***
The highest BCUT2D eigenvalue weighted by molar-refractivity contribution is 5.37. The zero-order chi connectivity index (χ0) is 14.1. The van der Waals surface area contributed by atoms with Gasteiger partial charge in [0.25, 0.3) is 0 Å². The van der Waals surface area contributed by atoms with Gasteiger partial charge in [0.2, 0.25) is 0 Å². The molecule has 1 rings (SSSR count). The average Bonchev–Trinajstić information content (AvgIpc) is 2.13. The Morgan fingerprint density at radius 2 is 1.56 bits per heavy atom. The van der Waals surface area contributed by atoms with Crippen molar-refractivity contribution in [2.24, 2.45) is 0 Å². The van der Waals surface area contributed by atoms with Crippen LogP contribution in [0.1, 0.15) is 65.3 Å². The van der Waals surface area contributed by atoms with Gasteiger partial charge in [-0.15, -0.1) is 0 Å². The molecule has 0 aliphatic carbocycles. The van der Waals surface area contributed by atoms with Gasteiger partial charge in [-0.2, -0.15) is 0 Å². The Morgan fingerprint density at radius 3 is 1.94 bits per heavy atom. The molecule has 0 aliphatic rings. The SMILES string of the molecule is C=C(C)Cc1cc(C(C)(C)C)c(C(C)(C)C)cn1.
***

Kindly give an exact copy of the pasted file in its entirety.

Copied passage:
The highest BCUT2D eigenvalue weighted by molar-refractivity contribution is 5.37. The zero-order chi connectivity index (χ0) is 14.1. The van der Waals surface area contributed by atoms with Gasteiger partial charge in [0.25, 0.3) is 0 Å². The van der Waals surface area contributed by atoms with Gasteiger partial charge in [0.2, 0.25) is 0 Å². The molecule has 1 rings (SSSR count). The average Bonchev–Trinajstić information content (AvgIpc) is 2.13. The Morgan fingerprint density at radius 2 is 1.56 bits per heavy atom. The van der Waals surface area contributed by atoms with Crippen molar-refractivity contribution in [2.24, 2.45) is 0 Å². The van der Waals surface area contributed by atoms with Crippen LogP contribution in [0.1, 0.15) is 65.3 Å². The van der Waals surface area contributed by atoms with Gasteiger partial charge in [-0.15, -0.1) is 0 Å². The molecule has 0 aliphatic carbocycles. The van der Waals surface area contributed by atoms with Gasteiger partial charge in [-0.2, -0.15) is 0 Å². The Morgan fingerprint density at radius 3 is 1.94 bits per heavy atom. The molecule has 0 aliphatic rings. The SMILES string of the molecule is C=C(C)Cc1cc(C(C)(C)C)c(C(C)(C)C)cn1.